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Is John Chilembwe being forgotten?

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By Sharon Jumbe:

Mahatma Gandhi

The year 2018 came and went like tumbleweed tumbling away by the wind but let us reflect on some of the topics deemed controversial in some circles.

One, in particular, is the erection of Mahatma Gandhi’s statue outside Queen Elizabeth Central Hospital, opposite a roundabout at Ginnery Corner.

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For a country that usually sweeps things under the rug like dust, I was certainly surprised that Malawi realised the importance of representation, in some cases, when “activists” from all walks of life said no to an image of someone considered a racist and misogynistic by some quarters.

Political analysts and social media enthusiasts joined the fight to stop construction of the statue. It is not clear if the project is on course as, currently, nothing seems to be happening on the site.

Among the many reasons why the statue should not have been considered in place, one stood out for me. Why should Malawi uphold a statue of someone who did not contribute to the independence and development of this country like John Chilembwe?

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And then, at that moment, I remembered the man whose face has been on kwacha banknotes longer than I can hold on to my money before it is spent on something frivolous.

Although not much is documented about him, Chilembwe is someone every Malawian should know about.

Born to a Yao father and Mang’anja mother in Sangano, Chiradzulu District, Chilembwe was a Baptist pastor and educator who organised an uprising in 1915 after he was frustrated with the tortures our forefathers were subjected to by our colonial masters.

The uprising occurred a year after the outbreak of the First World War and some say because Africans served in the King’s African Rifles and fought a war I that had nothing to do with them, Chilembwe’s anger against the colonial masters got heightened.

Although the uprising was unsuccessful, a thing some people in this generation refer to as “an epic fail”, when Malawian history is being studied and analysed in whatever aspect, the name Chilembwe should never be omitted.

However, as every New Year is celebrated and January 15 approaches, one can attest to the fact that the significance of the day is gradually depreciating like tangible property.

If you roam the streets and interact with pedestrians what they know about the brave fighter, 50 percent of the people will tell you bits and pieces about the history and the significance of Chilembwe Day.

Clement Mawumbo from Limbe in Blantyre said that most of his knowledge about Chilembwe was gained from the radio play that was aired every January 15 accompanied by the famous song by Mujura Mkandawire whose first line “Kunali John Chilembwe, mu boma la Chiradzulu, anali m’busa wa mphamvu” (There was a man John Chilembwe from Chiradzulu. He was a strong pastor).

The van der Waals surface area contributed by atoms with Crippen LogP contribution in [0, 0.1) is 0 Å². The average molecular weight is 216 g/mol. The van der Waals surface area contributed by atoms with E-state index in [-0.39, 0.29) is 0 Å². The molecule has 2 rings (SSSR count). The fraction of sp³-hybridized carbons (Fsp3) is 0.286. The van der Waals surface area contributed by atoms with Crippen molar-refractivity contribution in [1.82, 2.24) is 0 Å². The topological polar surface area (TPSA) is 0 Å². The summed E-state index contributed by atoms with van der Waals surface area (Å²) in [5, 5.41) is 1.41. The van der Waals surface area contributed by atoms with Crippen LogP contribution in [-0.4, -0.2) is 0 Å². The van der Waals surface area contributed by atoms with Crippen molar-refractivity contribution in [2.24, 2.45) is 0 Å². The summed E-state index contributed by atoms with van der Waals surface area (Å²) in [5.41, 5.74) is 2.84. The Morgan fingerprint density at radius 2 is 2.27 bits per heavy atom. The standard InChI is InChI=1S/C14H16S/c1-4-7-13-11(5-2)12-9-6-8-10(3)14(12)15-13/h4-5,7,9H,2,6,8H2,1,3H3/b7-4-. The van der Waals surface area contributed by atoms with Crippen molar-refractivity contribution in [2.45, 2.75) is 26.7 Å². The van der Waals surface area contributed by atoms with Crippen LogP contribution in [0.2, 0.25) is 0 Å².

I believe the song creates a somewhat nostalgic feeling for those who grew up listening to it every Chilembwe Day.

But aside from the various radio and TV programmes people have enjoyed for decades, how else is Malawi remembering one of the core contributors and influencers of this country’s freedom?

Commenting on this, Mawumbo says those that hold authoritative positions of service in the country, should do better and push for another way of celebrating what Chilembwe did for Malawi.

But perhaps the country’s seemingly failed way of honouring him rightfully borders on the fact that others do not consider Chilembwe a hero.

From a religious point of view, Chilembwe’s actions came from a point of anger and animosity. He ordered the murders of one of the white colonial masters, William Jervis Livingstone, an estate manager of A.L Bruce Estates.

Some will say Chilembwe’s instructions were in good faith considering the horrible working conditions our forefathers were subjected to.

Practices such as Thangata (labour-rent) saw Africans working on cotton or tea plantations without any pay but instead, rewarded with either health care or produce.

The famine in 1910 worsened the Thangata system and that, coupled with the outbreak of war, Africans were taken en masse to fight against Germany and this prompted Chilembwe to write to the Nyasaland Times in November 1914.

An excerpt from the letter reads:

“Let the rich men, bankers, titled men, storekeepers, farmers and landlords go to war and get shot. Instead, we, the poor Africans who have nothing to own in this present world, who in death, leave only a long line of widows and orphans in utter want and dire distress are invited to die for a cause which is not theirs”.

It was a plea that fell on deaf ears and resulted in an uprising which, in turn, led to the beheading of Livingstone. His head was taken to one of the churches Chilembwe founded as a sign of victory. So, yes it is easy to dislike someone who did what others would consider heinous.

Sometimes, one wonders whether Chilembwe knew the revolt was going to flop and result in his death. But like all heroes, Chilembwe had the welfare of his people at his heart.

But 54, soon to be 55, years of independence later, how is the country preserving his memory and what has been done to remind us about his role in fighting for our freedom?

I know his face has been on the Malawian currency for years now and, the John Chilembwe Highway road was officially opened by President Peter Mutharika three years ago. However, this is not enough and we can definitely do better like constructing a statue in his honour.

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